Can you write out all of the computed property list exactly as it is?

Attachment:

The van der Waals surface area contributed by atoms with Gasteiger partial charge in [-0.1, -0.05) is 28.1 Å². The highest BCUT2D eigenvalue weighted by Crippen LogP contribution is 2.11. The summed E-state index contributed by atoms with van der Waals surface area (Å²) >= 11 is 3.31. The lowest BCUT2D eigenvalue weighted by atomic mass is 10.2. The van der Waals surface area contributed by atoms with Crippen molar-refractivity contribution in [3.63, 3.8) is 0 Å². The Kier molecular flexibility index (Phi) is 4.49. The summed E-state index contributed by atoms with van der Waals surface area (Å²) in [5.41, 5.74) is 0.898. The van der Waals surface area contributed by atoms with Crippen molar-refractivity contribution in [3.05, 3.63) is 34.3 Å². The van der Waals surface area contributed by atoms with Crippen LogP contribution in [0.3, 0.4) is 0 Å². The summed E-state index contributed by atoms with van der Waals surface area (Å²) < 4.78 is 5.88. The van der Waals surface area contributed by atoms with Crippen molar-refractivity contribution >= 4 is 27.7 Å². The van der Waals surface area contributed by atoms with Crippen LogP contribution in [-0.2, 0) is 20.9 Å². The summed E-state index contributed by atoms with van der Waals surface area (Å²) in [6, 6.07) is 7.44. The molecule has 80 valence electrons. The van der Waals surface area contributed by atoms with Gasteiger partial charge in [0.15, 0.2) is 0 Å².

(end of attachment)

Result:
The van der Waals surface area contributed by atoms with Gasteiger partial charge in [-0.1, -0.05) is 28.1 Å². The highest BCUT2D eigenvalue weighted by Crippen LogP contribution is 2.11. The summed E-state index contributed by atoms with van der Waals surface area (Å²) >= 11 is 3.31. The lowest BCUT2D eigenvalue weighted by atomic mass is 10.2. The van der Waals surface area contributed by atoms with Crippen molar-refractivity contribution in [3.63, 3.8) is 0 Å². The Kier molecular flexibility index (Phi) is 4.49. The summed E-state index contributed by atoms with van der Waals surface area (Å²) in [5.41, 5.74) is 0.898. The van der Waals surface area contributed by atoms with Crippen molar-refractivity contribution in [3.05, 3.63) is 34.3 Å². The van der Waals surface area contributed by atoms with Crippen LogP contribution in [0.3, 0.4) is 0 Å². The summed E-state index contributed by atoms with van der Waals surface area (Å²) < 4.78 is 5.88. The van der Waals surface area contributed by atoms with Crippen molar-refractivity contribution >= 4 is 27.7 Å². The van der Waals surface area contributed by atoms with Crippen LogP contribution in [-0.2, 0) is 20.9 Å². The summed E-state index contributed by atoms with van der Waals surface area (Å²) in [6, 6.07) is 7.44. The molecule has 80 valence electrons. The van der Waals surface area contributed by atoms with Gasteiger partial charge in [0.15, 0.2) is 0 Å².